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An important and thorny topic, but all these posts are from the perspective of the internet poster. What about the other side of the equation? ie., someone who is keeping their research "under wraps," but wakes one morning and sees similar raw material being posted on-line? (There are a lot of people fishing in the same waters). Are they now required to give credit to someone on the internet for material that they themselves had independently discovered months or even years previously? It's a tricky issue. I see posters doing extremely detailed research, and "connecting the dots." Debra A., for instance. This obviously should be acknowledged if one was to refer to it in a published text. But if someone is just reprinting a document or a census return or a newspaper article, who is to say that they "discovered" this, rather, than 50 other people who are also combing the same data bases? To give an example. Many years ago I found what I consider to be an extremely important article. I never reprinted it, though I did send a copy to a very well-known Ripper author. It has since found its way on-line, although it's been basically ignored and misunderstood. If I ever use it in a published article, it will no doubt look as though I found this "on-line," but such is not the case. How would you personally handle this situation? And is it really in the best interest of historical research to rush to the internet with raw data in hopes of "staking a claim?" I don't know. I don't have any concrete answers, and it raises a lot of tricky questions in our new age where a person can "publish" something within minutes.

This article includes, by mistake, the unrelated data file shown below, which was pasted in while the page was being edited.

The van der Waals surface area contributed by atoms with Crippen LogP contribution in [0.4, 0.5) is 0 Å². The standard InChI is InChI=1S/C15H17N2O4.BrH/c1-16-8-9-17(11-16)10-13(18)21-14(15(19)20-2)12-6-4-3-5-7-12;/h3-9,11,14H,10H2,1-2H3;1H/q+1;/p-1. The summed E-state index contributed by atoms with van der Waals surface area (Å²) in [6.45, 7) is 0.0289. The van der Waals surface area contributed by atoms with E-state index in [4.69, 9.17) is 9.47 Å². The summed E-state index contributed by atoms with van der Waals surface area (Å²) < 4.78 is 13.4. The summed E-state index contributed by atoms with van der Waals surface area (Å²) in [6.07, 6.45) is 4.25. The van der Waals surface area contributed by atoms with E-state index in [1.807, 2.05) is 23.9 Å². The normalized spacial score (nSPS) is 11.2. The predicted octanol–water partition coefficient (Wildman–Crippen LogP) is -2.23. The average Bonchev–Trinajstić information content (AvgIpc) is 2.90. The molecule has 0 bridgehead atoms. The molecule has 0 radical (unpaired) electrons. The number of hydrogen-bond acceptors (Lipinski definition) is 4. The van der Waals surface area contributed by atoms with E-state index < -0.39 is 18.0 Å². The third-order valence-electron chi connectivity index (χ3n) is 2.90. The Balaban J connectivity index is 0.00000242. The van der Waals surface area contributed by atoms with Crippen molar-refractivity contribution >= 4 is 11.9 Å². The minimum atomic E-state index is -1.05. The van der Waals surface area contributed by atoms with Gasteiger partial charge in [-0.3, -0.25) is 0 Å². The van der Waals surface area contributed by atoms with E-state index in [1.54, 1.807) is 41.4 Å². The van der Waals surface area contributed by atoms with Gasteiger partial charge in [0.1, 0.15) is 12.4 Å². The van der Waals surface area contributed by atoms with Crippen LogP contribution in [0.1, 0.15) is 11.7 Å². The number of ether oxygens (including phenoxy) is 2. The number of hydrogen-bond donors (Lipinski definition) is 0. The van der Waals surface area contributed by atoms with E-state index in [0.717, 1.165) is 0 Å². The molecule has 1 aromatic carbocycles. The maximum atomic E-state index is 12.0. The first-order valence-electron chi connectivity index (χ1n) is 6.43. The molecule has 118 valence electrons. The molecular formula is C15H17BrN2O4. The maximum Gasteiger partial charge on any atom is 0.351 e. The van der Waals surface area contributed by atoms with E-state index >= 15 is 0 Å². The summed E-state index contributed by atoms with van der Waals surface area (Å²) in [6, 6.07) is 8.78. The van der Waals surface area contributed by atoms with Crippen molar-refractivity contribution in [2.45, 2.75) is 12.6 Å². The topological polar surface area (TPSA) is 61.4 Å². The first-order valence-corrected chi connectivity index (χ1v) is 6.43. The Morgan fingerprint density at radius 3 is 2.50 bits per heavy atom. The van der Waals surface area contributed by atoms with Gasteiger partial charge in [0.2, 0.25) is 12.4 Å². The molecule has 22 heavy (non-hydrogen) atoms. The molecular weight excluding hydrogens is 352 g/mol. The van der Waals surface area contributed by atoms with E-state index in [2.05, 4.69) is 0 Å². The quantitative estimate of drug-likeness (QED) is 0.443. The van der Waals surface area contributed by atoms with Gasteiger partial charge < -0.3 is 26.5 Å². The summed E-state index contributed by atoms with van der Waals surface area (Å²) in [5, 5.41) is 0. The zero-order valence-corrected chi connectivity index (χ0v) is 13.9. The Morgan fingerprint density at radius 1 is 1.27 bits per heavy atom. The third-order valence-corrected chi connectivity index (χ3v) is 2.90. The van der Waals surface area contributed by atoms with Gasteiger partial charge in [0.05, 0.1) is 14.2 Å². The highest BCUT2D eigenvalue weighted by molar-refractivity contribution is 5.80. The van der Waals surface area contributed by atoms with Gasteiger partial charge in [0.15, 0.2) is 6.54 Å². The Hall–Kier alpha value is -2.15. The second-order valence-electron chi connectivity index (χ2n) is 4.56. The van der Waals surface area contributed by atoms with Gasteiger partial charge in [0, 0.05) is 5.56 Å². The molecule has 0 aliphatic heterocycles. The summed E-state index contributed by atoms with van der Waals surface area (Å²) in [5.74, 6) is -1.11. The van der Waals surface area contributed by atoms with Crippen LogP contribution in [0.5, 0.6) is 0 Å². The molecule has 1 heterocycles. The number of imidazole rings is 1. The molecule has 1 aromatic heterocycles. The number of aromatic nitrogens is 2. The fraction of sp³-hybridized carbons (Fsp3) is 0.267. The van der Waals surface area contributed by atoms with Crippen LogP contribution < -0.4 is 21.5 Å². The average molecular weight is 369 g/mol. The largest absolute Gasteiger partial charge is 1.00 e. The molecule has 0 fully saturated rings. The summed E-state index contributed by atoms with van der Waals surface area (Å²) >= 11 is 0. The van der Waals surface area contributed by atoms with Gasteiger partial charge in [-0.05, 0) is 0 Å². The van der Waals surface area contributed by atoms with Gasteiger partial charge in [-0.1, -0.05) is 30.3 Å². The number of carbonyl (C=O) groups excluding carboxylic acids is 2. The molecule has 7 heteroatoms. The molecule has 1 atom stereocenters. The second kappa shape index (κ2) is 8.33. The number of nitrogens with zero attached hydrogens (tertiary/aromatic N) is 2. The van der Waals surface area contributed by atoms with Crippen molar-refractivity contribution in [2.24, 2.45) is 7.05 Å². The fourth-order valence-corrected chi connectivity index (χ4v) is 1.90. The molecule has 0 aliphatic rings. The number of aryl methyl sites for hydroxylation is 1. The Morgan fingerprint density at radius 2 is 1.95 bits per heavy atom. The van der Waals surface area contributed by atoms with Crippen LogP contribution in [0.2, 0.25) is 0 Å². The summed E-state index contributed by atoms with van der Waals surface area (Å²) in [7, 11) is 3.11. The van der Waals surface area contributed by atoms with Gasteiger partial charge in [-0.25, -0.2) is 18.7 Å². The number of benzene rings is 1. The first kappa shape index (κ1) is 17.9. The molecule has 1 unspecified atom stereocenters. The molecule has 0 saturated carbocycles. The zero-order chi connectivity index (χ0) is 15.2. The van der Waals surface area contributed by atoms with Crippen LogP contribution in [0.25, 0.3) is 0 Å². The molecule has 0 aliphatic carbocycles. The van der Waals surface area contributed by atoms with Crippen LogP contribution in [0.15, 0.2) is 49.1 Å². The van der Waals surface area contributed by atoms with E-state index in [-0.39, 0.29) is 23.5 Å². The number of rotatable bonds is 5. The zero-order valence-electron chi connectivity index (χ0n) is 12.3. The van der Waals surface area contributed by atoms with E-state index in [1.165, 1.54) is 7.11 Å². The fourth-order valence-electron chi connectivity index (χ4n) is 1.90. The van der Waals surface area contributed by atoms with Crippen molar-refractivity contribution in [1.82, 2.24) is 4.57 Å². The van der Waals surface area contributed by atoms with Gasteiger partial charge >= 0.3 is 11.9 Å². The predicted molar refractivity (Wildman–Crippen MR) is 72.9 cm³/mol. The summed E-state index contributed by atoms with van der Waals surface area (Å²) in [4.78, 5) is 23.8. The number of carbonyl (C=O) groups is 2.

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  #18  
Old 04-17-2018, 12:46 PM
Debra A Debra A is offline
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Quote:
Originally Posted by rjpalmer View Post